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The Stream

A Meditation


I want to you to picture, in your mind’s eye, a perfect stream. The stream flows over rocks and fallen trees… through steep canyons and around boulders. At some points, the stream widens into pools, until it rises above a certain level, then it cascades gently over ledges into waterfalls. Take a moment to picture this perfect stream, splashing poetically, inevitably, toward the ocean.


The stream keeps moving without expending effort to move. It does not stop moving. It does not understand the concept of “stop.” Its very motion defines its existence as a stream, and vice versa. Since it is a stream, it moves without effort. Because it moves, it is a stream. It’s very “being” is, therefore, indistinguishable from its motion. It cannot have motion without being, and it cannot have “being” without motion.

 
Now I want you to imagine an imperfect stream. Unlike the “perfect” stream you imagined a moment ago, this stream is plagued by problems. It starts with a few twigs that have fallen into the rushing water, but soon there are entire branches and even logs that jam together so tightly that the water seems to strain to get around them. To make matters worse, an avalanche has added tons of rocks and even huge boulders to the streambed, forcing it to bubble up and around in new directions. Worse yet, the stream’s new path is not an easy one. It now must flow around steep stone canyons as well. Its path to the sea becomes a convoluted one that takes the stream miles out of its way….


Holding that picture in your mind’s eye – the picture of the “imperfect stream,” I want you to ask yourself in what ways it differs from the first image – the image of the “perfect” stream. Do not both streams flow over rocks and fallen trees? Do not both streams flow through steep canyons and around boulders? Do not both streams widen at points into pools and cascade over ledges into waterfalls?


In fact, you just pictured the same stream twice. There is no difference… and that’s why there is no such thing as an “imperfect” stream, because it is the stream’s “imperfections” that make it perfect. Without these “imperfections,” the stream would be a featureless concrete shaft from the mountain to the sea, and such a “stream” would hardly be worth visiting. Without these “features,” such as boulders and canyons and waterfalls, the stream’s “being” – its “life” wouldn’t be worth living.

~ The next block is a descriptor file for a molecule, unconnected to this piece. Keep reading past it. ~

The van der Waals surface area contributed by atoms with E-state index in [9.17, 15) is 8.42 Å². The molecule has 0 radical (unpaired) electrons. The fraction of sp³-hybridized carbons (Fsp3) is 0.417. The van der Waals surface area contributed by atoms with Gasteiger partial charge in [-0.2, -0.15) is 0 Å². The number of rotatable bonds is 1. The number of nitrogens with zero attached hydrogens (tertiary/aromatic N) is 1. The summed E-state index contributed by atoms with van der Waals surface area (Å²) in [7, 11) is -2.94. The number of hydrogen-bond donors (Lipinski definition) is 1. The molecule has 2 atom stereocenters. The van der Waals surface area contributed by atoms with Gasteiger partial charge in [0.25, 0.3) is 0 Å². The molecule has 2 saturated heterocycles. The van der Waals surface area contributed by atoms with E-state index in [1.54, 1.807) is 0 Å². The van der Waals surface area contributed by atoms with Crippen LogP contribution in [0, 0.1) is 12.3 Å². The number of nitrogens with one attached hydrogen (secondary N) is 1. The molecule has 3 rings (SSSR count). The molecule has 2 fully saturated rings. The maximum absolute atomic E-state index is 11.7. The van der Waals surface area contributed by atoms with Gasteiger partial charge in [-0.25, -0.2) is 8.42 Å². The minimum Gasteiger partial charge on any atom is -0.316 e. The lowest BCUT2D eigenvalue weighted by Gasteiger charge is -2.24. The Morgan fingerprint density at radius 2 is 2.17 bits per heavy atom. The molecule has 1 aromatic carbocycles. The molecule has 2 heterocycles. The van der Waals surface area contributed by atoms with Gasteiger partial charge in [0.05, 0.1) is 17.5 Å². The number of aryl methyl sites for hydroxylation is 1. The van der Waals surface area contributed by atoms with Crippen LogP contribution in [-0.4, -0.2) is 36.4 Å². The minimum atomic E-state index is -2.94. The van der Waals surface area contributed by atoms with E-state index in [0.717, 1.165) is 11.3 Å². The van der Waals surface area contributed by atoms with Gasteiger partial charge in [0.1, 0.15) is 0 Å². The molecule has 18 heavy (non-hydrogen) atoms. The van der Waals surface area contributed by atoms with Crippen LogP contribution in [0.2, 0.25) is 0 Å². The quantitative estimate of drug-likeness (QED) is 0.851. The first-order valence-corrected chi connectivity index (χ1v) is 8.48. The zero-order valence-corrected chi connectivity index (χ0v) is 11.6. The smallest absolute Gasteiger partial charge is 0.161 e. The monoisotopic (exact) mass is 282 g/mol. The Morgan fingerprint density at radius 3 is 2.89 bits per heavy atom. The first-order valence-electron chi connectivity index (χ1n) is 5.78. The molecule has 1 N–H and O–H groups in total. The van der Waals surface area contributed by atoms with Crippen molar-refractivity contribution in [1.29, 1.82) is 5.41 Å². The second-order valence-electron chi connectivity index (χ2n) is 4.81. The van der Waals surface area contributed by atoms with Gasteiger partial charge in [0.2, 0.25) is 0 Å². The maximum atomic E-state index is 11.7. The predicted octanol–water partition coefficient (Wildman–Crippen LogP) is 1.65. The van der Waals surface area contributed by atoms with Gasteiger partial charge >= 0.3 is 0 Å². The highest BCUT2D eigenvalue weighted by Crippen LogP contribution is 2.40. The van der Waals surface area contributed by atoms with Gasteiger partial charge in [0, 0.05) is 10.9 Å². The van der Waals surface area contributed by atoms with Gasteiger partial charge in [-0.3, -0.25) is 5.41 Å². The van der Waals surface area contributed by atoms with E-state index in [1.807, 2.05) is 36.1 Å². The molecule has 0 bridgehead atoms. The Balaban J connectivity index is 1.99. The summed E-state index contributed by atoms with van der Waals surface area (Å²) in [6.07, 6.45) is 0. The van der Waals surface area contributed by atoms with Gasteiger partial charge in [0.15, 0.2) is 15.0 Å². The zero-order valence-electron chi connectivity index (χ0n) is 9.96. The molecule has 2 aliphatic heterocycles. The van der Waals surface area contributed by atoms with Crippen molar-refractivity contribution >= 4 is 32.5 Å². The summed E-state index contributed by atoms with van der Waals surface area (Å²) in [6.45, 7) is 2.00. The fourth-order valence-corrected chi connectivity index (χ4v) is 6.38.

Which is much like our lives. Let’s begin with the statement that there is no such thing as an “imperfect” life – because a life unadorned with “features” or events we may consider “imperfections” would hardly be a life worth living. To protect our lives from imperfections, we’d have to be raised in a concrete protective room and have our meals fed to us through a slot – and that sounds more like a prison than a perfect life.


Exactly like the stream, we are made perfect not by an absence of “problems,” but by an abundance of them. And exactly like the stream, we can overcome these problems effortlessly. Our journey through life is exactly as inevitable as the stream flowing toward the sea, if we go with the flow of the water. The natural flow of the water always finds its way around the boulders and through the canyons. Too many people keep trying to swim back upstream, to where the stream flowed before the avalanche. These people suffer from the mistaken perception that their current stream is somehow imperfect – that they have to get back to where the stream used to flow. But there is no imperfect stream.


This is what it means to “let go.” It doesn’t mean you stop moving – far from it! It simply means you begin to allow yourself to see the perfection that is your life, and start enjoying the adventure of all the features that come your way. Some will flavor your experience, while others will change your entire direction, and that’s ok. The point is that we keep moving, because – like the stream – we aren’t really alive unless we are in motion. Hang on tight, and take time to enjoy the view. It’s a wild ride!


Troy Carlyle